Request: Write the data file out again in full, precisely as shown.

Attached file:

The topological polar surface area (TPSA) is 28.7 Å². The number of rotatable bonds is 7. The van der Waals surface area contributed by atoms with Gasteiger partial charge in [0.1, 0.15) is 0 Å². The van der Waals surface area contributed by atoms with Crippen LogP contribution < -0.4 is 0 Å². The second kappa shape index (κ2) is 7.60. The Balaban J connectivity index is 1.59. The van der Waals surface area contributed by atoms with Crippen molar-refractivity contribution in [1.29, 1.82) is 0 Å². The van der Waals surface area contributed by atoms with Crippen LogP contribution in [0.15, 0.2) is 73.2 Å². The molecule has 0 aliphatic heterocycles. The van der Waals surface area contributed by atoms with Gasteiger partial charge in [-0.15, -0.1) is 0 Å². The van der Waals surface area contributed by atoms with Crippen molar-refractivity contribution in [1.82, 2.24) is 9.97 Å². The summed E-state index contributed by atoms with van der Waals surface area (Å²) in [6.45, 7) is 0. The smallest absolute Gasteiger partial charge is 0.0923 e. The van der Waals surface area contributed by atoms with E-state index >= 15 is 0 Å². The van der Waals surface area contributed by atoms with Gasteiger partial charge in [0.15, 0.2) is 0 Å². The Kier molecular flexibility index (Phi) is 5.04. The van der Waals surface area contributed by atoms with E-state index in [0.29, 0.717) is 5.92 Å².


The topological polar surface area (TPSA) is 28.7 Å². The number of rotatable bonds is 7. The van der Waals surface area contributed by atoms with Gasteiger partial charge in [0.1, 0.15) is 0 Å². The van der Waals surface area contributed by atoms with Crippen LogP contribution < -0.4 is 0 Å². The second kappa shape index (κ2) is 7.60. The Balaban J connectivity index is 1.59. The van der Waals surface area contributed by atoms with Crippen molar-refractivity contribution in [1.29, 1.82) is 0 Å². The van der Waals surface area contributed by atoms with Crippen LogP contribution in [0.15, 0.2) is 73.2 Å². The molecule has 0 aliphatic heterocycles. The van der Waals surface area contributed by atoms with Gasteiger partial charge in [-0.15, -0.1) is 0 Å². The van der Waals surface area contributed by atoms with Crippen molar-refractivity contribution in [1.82, 2.24) is 9.97 Å². The summed E-state index contributed by atoms with van der Waals surface area (Å²) in [6.45, 7) is 0. The smallest absolute Gasteiger partial charge is 0.0923 e. The van der Waals surface area contributed by atoms with E-state index >= 15 is 0 Å². The van der Waals surface area contributed by atoms with Gasteiger partial charge in [0.15, 0.2) is 0 Å². The Kier molecular flexibility index (Phi) is 5.04. The van der Waals surface area contributed by atoms with E-state index in [0.29, 0.717) is 5.92 Å².